286 pages | 48 B/W Illus.
Remix is now considered by many to be a form of derivative work, but such generalizations have resulted in numerous non-commercial remixes being wrongfully accused of copyright infringement. Gallagher argues, however, that remix is a fundamentally transformative practice. The assumption that cultural works should be considered a form of private property is called into question in the digital age; thus, he proposes an alternative system to balance the economic interests of cultural producers with the ability of the public to engage with a growing intellectual commons of cultural works. Multimodal analyses of both remixed and non-remixed intertextual work, with a particular focus on examples of critical remix video, fuel the discussion, synthesizing a number of investigative methods including semiotic, rhetorical and ideological analysis.
1. The Specificity of Intertextual Media: Distinctive Characteristics of Remix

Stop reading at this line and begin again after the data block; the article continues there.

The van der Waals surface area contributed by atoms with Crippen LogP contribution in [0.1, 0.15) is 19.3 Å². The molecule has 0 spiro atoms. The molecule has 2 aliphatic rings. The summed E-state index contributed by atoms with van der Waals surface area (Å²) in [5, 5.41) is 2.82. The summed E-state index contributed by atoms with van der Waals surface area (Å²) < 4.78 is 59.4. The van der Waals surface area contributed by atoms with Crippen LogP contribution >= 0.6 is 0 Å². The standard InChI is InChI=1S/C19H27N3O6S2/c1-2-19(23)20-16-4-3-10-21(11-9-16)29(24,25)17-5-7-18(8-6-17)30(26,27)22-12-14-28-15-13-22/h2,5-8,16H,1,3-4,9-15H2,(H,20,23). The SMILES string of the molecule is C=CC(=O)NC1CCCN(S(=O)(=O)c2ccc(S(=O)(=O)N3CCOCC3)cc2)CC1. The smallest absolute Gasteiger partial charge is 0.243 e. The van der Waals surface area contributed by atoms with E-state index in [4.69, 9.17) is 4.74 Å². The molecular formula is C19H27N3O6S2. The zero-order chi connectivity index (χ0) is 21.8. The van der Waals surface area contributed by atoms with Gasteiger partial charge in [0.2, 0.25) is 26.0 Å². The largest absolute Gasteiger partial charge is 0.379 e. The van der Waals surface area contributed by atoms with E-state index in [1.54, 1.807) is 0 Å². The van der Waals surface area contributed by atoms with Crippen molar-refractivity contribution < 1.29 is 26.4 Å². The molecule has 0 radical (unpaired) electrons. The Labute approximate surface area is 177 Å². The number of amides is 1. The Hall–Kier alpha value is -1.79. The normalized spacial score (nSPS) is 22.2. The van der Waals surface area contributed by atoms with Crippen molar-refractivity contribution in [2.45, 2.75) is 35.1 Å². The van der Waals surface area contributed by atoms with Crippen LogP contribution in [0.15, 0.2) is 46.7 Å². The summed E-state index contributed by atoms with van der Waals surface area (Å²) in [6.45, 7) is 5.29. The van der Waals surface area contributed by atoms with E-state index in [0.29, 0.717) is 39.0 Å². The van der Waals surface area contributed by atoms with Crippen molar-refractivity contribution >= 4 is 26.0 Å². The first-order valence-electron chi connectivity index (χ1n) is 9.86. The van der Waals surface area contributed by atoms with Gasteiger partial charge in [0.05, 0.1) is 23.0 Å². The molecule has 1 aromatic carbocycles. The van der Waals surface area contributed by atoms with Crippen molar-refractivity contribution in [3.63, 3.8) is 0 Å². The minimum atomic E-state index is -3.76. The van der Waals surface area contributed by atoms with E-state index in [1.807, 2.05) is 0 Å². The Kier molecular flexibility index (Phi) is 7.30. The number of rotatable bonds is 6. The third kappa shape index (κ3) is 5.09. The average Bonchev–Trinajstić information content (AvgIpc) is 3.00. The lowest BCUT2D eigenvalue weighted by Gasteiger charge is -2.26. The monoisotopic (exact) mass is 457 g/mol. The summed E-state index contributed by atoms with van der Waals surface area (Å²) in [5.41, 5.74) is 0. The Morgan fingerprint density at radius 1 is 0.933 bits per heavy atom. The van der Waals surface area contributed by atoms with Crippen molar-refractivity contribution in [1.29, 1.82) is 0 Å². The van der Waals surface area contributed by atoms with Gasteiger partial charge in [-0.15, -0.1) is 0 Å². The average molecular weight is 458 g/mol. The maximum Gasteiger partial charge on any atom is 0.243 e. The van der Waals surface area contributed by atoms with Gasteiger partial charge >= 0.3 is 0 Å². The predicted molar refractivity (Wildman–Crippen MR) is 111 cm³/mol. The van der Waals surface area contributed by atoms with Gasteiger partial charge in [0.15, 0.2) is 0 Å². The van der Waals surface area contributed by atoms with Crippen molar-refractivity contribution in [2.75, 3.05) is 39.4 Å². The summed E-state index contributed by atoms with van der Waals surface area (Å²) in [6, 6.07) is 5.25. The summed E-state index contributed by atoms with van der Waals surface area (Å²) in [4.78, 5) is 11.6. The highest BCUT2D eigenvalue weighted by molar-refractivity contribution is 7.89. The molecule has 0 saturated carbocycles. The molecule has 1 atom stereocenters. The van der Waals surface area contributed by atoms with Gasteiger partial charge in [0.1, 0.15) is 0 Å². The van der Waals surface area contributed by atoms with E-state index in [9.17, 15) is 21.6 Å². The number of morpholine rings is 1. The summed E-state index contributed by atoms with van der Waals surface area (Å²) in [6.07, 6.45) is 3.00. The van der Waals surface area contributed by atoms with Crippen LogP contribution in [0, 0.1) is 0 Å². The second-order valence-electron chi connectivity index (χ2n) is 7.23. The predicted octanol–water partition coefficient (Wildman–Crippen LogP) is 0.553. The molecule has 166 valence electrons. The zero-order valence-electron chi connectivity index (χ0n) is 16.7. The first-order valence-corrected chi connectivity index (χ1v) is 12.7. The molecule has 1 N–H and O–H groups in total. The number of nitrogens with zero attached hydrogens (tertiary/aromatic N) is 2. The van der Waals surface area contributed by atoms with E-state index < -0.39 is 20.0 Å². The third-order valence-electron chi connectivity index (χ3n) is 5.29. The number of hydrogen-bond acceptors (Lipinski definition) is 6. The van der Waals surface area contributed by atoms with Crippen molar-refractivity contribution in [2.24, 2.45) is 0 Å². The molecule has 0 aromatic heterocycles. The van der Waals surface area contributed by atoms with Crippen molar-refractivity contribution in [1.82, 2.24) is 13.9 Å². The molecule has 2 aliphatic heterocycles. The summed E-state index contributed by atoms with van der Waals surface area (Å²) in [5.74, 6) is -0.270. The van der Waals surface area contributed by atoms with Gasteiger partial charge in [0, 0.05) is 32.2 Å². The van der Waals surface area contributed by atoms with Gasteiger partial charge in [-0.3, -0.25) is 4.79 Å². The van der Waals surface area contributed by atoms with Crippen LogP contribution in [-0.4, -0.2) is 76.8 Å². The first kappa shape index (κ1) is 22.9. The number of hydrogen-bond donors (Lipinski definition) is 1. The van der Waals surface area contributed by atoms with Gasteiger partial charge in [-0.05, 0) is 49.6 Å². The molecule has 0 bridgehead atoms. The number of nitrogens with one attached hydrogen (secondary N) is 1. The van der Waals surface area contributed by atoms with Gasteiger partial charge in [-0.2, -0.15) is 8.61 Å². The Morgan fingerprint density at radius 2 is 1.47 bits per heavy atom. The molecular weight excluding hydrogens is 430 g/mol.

2. Visual Semiosis in Critical Remix: Decoding Echoes of the Past
3. Seeing is Believing: The Multimodal Rhetorical Potential of Remix
4. Critical Remix as Ideology Critique: An Alternative World View
5. Rethinking Intellectual Property: In Defence of the Right to Remix
Cultural and media studies are now well-established as important academic disciplines and are inspiring new research into a wide range of pertinent issues. This series presents outstanding research in these subjects, helping to shape the direction of future inquiry.
To submit a proposal for this series, please contact:
Suzanne Richardson, Commissioning Editor for Media, Cultural and Communication Studies